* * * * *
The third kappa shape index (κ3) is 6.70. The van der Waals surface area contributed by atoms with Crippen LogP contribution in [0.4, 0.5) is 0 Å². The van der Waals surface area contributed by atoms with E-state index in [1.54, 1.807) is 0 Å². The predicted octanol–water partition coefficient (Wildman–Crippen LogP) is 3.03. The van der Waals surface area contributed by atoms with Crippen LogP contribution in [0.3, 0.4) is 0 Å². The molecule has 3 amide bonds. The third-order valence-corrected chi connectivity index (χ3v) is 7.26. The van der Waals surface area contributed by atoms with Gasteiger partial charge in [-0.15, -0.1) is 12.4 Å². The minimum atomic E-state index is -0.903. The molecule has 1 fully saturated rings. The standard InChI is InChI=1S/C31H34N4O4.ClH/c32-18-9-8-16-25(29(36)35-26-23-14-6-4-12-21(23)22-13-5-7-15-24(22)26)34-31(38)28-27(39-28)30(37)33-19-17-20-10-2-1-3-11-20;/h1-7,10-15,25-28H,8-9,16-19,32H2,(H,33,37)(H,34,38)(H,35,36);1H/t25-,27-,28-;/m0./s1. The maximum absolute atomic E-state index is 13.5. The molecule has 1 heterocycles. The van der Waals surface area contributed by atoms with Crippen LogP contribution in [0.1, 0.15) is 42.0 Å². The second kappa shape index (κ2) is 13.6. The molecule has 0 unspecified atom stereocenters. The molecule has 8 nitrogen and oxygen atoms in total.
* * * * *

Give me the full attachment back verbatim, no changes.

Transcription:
The third kappa shape index (κ3) is 6.70. The van der Waals surface area contributed by atoms with Crippen LogP contribution in [0.4, 0.5) is 0 Å². The van der Waals surface area contributed by atoms with E-state index in [1.54, 1.807) is 0 Å². The predicted octanol–water partition coefficient (Wildman–Crippen LogP) is 3.03. The van der Waals surface area contributed by atoms with Crippen LogP contribution in [0.3, 0.4) is 0 Å². The molecule has 3 amide bonds. The third-order valence-corrected chi connectivity index (χ3v) is 7.26. The van der Waals surface area contributed by atoms with Gasteiger partial charge in [-0.15, -0.1) is 12.4 Å². The minimum atomic E-state index is -0.903. The molecule has 1 fully saturated rings. The standard InChI is InChI=1S/C31H34N4O4.ClH/c32-18-9-8-16-25(29(36)35-26-23-14-6-4-12-21(23)22-13-5-7-15-24(22)26)34-31(38)28-27(39-28)30(37)33-19-17-20-10-2-1-3-11-20;/h1-7,10-15,25-28H,8-9,16-19,32H2,(H,33,37)(H,34,38)(H,35,36);1H/t25-,27-,28-;/m0./s1. The maximum absolute atomic E-state index is 13.5. The molecule has 1 heterocycles. The van der Waals surface area contributed by atoms with Crippen LogP contribution in [0.1, 0.15) is 42.0 Å². The second kappa shape index (κ2) is 13.6. The molecule has 0 unspecified atom stereocenters. The molecule has 8 nitrogen and oxygen atoms in total.